These French researchers showed  a measurable improvement in the family member's well being if they witnessed the resuscitation. The family members had fewer symptoms of anxiety, depression and PTSD if they were present during the event. This is one aspect I had not really put a priority on, but I realize it is a very important thing. In a time like that, we should all strive to do the best we can for the family. 

Other findings from the research?  no increase in medico-legal claims, no added emotional stress to the providers and no change in the characteristics of the care.

I have thought about these things, recently, to my chagrin. I was involved in a case where we were trying to resuscitate a patient who arrested during what was supposed to be a routine transfer. We did our job and the patient did not survive. But during the event, a family member started recording things with her phone.

 I was immediately nervous. What was I thinking?, well .. (see above)

Those are all questions you have when you are not confident in what you are doing. If you know you are doing your best, and you are following community standard, or written protocol, then a recording should not be a concern.

Unless of course, conversation or behaviors are not as professional as they should be.

Integrity: What you do when no one is watching.

Tuesday, March 19, 2013

Transition to EMS Physician on Blogspot

I have transitioned from the EMSMDBlog site for technical reasons. Turns out I am running into technical problems with the transition.
Bare with me and I will get the video running and a new post up soon.


I attended the EMS Today meeting in Washington DC last week. After a rough time getting out there, the conference and expo went pretty well. There was the usual exhibitors and I had already made up my mind about video intubating devices.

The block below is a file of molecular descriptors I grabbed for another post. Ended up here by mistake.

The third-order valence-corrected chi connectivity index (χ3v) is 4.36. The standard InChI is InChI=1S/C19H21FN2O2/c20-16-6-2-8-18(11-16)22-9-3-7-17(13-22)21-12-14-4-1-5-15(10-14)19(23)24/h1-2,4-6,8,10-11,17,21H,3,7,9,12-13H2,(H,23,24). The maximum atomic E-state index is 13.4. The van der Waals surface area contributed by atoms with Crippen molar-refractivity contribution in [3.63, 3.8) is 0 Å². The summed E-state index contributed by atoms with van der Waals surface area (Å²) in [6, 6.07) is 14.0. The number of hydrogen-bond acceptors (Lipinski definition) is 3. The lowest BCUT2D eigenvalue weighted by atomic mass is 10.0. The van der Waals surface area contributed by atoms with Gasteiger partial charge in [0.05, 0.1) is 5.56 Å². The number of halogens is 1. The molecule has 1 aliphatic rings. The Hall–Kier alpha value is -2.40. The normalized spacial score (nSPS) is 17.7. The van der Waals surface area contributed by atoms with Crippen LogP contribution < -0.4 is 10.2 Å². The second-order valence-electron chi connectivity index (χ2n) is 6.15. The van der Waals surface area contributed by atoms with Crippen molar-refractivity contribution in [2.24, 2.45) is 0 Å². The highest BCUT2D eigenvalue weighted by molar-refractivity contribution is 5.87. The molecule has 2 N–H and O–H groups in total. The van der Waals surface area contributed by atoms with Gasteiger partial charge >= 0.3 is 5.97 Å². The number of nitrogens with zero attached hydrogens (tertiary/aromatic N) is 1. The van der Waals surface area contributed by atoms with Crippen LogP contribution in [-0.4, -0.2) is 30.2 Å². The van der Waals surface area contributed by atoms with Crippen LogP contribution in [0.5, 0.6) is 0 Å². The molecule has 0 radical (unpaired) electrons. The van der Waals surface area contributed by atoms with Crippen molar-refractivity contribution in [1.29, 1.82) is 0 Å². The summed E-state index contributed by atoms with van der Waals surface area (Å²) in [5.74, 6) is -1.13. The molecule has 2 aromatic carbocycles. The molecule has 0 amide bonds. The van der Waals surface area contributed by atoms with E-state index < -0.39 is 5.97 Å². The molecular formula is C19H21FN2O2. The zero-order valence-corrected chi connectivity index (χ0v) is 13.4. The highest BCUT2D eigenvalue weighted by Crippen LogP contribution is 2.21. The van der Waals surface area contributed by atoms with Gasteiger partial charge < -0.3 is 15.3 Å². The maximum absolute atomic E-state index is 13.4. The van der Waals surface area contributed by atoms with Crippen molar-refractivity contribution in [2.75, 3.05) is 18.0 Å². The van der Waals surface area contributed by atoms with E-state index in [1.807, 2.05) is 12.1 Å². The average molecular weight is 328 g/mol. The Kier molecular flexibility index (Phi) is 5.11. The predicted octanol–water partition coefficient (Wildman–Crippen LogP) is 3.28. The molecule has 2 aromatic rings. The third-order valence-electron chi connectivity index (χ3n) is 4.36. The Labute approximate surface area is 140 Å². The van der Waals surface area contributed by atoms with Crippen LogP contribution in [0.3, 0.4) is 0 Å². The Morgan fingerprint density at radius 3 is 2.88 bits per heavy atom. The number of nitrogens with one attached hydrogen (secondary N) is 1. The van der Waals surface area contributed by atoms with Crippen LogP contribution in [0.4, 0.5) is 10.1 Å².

But then I was steered towards the Vividtrac 100 by Vivid Medical.

The device is simple, disposable and inexpensive. The thing that really caught my attention is that it does not use a 2 or three inch screen for visualizing the airway. This ingenious device plugs into an existing screen via a USB device. That means you can use the toughbook you need to drag in anyway.

I went home and immediately set it up on a network computer. Our business firewall gave me no problems, and I do not have administrator access.  I took me all of 60 seconds to get the program off their site and onto the computer. After that, I plugged in the device and was ready to go. Just like they told me, their software makes the video screen the priority window and it goes away when you unplug the device.
This is important to me because there will not be any "minimizing" of programs as you try to switch from patient record to video device.

I made a short video, unfortunately this mannequin is sub-optimal.

I think the are on to something with this device. It is low cost, durable and minimizes the need for more equipment.

Kudos to Mina and Shane at Vivid Medical.

Allina Health EMS Video

I am very proud of the people I work with in EMS. This is a good showcase of the people doing the work in our community.